A groundbreaking ceremony will be held this week for a new building that will serve as the new home of the Westfield Washington Public Library and the Westfield Washington Township Trustee.
The groundbreaking of the 55,000-square-foot building will be at 4 p.m. Nov. 17 at the southwest corner of Park and Poplar streets. The trustee’s office will be collecting new hats and gloves for those less fortunate in the community at the event.
“This new building will be a centerpiece in the heart of Westfield’s expanding downtown,” Library Director Sheryl Sollars said. “While our current buildings have served us well through the years, they don’t allow us room to grow and continue to meet the community’s burgeoning needs.”
The building will be two stories with two separate entrances – one for the library and one for the township offices. The new library will provide more parking, an expanded teen area, a massive community room and a coffee shop.
In addition, outdoor activity space will also be available on the 3.6-acre property, according to officials. The library will also feature a community room with capacity for up to 200 people, while a larger teen area will be available, along with study rooms.
“This is something we have been working toward and planning for nearly a decade, so we are beyond thrilled to see the start of construction,” said Danielle Carey Tolan, Westfield Washington Township trustee. “This partnership is an excellent example of efficiency in government by sharing construction costs, space, equipment, and staff while providing a new and expanded community asset.”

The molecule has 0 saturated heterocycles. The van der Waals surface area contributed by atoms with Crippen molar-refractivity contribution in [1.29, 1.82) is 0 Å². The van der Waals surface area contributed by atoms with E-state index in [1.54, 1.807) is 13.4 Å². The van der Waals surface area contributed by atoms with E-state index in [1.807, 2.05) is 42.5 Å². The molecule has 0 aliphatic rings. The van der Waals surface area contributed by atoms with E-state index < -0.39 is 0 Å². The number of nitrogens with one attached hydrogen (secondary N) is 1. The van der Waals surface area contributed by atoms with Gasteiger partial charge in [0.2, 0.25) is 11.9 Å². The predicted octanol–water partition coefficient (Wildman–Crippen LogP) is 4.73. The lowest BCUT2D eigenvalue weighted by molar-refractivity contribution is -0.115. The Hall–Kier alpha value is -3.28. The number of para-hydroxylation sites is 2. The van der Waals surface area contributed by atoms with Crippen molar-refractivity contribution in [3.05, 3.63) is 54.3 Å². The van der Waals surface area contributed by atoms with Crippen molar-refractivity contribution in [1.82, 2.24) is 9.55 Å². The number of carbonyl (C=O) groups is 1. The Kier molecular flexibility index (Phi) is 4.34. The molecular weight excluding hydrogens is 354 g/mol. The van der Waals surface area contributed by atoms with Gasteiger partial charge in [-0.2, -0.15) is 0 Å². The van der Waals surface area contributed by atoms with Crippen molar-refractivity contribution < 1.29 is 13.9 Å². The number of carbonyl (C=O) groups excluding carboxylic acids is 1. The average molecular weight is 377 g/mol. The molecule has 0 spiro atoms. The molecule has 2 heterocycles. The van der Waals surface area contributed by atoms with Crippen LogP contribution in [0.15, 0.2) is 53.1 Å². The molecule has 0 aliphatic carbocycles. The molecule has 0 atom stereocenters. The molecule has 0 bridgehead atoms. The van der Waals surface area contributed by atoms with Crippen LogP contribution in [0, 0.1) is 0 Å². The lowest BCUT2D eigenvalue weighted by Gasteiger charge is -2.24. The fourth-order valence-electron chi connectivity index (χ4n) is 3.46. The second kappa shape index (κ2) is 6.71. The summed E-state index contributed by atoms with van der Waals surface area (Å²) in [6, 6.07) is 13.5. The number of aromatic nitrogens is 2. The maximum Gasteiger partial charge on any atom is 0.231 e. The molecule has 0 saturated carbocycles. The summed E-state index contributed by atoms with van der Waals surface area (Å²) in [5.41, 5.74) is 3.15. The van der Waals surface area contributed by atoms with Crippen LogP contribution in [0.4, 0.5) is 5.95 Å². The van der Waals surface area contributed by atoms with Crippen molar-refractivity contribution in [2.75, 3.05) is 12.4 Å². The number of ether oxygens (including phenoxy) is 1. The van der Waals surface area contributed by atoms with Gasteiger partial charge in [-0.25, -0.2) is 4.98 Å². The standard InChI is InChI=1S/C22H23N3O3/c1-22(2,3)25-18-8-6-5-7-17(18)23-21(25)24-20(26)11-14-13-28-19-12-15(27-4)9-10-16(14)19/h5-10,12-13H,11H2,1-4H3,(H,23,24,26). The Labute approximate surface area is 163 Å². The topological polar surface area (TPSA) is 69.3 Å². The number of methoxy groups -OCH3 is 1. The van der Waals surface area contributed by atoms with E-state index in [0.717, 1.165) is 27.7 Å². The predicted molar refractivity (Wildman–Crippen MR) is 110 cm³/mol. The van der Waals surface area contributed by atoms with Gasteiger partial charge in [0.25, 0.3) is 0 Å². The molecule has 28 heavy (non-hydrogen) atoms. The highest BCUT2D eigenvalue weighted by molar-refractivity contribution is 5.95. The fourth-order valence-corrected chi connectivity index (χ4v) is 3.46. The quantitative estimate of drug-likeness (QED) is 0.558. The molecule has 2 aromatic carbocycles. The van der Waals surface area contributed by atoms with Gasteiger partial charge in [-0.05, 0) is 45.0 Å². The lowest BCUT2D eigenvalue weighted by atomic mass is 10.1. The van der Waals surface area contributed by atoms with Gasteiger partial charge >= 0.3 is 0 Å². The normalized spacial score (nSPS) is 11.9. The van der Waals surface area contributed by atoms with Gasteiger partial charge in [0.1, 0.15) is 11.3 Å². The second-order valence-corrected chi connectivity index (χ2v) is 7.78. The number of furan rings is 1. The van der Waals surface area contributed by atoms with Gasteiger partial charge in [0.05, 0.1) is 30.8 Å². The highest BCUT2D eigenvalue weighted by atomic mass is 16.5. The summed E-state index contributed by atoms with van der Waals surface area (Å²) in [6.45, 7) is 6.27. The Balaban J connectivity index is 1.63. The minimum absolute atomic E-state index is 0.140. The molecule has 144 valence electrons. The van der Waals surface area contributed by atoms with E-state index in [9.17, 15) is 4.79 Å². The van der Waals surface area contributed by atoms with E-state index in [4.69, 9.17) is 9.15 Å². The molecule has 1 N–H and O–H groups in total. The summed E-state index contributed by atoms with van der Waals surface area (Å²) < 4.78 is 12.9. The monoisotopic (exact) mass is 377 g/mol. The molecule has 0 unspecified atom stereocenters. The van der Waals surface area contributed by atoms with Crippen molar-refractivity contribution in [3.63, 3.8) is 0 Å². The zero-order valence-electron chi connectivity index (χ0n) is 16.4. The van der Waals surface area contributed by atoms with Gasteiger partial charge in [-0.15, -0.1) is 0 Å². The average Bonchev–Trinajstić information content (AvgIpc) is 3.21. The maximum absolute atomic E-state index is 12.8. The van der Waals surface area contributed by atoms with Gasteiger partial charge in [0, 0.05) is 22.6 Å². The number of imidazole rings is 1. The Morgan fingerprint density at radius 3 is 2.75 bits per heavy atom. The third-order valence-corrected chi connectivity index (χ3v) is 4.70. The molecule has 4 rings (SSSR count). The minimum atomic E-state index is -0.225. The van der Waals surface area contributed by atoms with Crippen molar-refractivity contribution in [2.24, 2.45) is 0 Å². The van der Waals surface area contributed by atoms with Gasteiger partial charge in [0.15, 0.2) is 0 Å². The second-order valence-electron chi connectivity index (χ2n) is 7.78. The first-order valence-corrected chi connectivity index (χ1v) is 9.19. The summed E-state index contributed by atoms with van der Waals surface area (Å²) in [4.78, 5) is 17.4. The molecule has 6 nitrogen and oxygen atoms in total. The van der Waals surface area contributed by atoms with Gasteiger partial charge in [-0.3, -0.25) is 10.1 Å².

The library is covering its construction and land costs with a $16.7 million general obligation bond, while the township trustee’s portion of the project will not exceed $5.2 million, according to officials. The township’s portion will be funded through a build-operate-transfer contract, or BOT, which allows the project to be built without an impact to residents’ tax bills.
A BOT is a public-private partnership often used to fund infrastructure projects. The structure calls for a public entity to designate private firms to design, operate and maintain the facility for a certain period.
Construction on the building is expected to last approximately 12 to 18 months, according to officials.